A lot of my clients struggle when putting together offers for their market.
“What would really help them is if they would take the time to set up good accounting systems. But how sexy is that?”
“I want to tell my clients to grow and eat their own organic food, but I know they are pressed for time and fast food is so much more convenient.”
You may offer something in your business that is the right, healthy, prudent thing for your customers to invest in. But in a GET RESULTS FAST business environment, quick win solutions seem to get more sales.
What would you rather buy?
- “Take three months to dissolve painful thoughts about your body that have kept you trapped in self-loathing and yo-yo diets for the last twenty years”or
- “LOSE 10 POUNDS IN 7 DAYS WHILE EATING ICE CREAM!“
- “Spend the next 24 months trying a lot of things, failing, learning and growing while slowly building up strength, competence and credibility that will form the foundation of an enduring business.”OR
- “BECOME A SUPER MEGA PLATINUM SIX-FIGURE BUSINESS ROCK STAR WITH HOT ABS IN SIX WEEKS!“
- “Invest in solid legal and financial advice when setting up your business to avoid costly future litigation or nasty audits by the IRS.”OR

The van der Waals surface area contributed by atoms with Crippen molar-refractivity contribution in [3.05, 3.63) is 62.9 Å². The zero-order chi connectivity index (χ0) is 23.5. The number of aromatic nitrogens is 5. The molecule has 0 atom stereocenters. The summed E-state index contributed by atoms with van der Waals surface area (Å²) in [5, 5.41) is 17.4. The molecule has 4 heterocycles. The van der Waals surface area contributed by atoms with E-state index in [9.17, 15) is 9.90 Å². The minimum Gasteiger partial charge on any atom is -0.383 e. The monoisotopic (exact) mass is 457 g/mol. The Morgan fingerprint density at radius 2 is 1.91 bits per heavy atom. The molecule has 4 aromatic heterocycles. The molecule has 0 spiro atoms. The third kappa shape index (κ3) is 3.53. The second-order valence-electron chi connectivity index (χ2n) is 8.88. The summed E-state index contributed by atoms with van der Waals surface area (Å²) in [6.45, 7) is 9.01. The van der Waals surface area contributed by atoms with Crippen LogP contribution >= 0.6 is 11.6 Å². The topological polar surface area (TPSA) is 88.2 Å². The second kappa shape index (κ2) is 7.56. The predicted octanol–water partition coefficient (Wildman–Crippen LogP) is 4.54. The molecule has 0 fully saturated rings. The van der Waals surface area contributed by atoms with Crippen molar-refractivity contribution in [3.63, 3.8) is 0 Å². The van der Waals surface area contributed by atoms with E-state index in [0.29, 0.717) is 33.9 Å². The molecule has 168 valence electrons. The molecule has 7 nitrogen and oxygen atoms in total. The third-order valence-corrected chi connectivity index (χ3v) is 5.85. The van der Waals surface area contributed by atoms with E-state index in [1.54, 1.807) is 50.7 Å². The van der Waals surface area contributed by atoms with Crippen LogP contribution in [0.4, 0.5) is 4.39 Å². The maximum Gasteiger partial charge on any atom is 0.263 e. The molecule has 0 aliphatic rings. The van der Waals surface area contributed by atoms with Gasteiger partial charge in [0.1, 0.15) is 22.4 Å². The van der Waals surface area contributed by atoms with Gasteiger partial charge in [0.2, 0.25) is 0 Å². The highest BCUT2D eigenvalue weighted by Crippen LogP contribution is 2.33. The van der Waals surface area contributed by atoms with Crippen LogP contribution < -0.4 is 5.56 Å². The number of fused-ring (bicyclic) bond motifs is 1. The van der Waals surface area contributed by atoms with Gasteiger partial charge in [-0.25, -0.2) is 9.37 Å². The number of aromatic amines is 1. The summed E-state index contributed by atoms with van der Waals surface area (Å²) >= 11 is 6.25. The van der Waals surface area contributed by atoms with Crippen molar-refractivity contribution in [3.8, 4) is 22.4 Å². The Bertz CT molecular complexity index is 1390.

- “START YOUR BUSINESS IN 2 HOURS!“
When trying to explain this to my web consultant Tim Grahl, the difference hit me:
“Brushing teeth is fun” vs. “Eat candy now.”
A lot of what is promised on the web, and in advertising in general, is not true.
- It isn’t easy to lose weight without some serious effort.
- Building a business is not all unicorns and rainbows. It is a royal pain in the ass sometimes.
- Changing your life is really, really hard. One magic formula or system will not work for every person.
But speed sells.
It is a dilemma for the ethical salesperson.
And while I do believe in presenting information in the most attractive way possible, I think we end up reinforcing unhealthy patterns by constantly using “get rich quick” marketing techniques.
Does the end (knowing you will deliver really good information that will help people) justify the means (tapping into the untrue belief that things are much easier than they actually are?)
I don’t have a snappy answer.
For me the way to approach this is to identify the ideal and why that’s important. Slimmer and stronger body, successful business for a sense of freedom and independence, perfect teeth for health and beauty. If these are what bring them joy, I help them see how what they do today – right now – in tiny increments leads to that, and find satisfaction in these small successes. A feedback loop can help too, to quantify and show them what they are capable of.
What a great topic!
When I help people with their messaging, I’m always trying to strike that balance between using intangible, transformative language that touches people and the nitty gritty concrete language that makes it clear what they’ll get.
I think when we have both it’s magical.
And we can promise very cool things without lying about what is possible.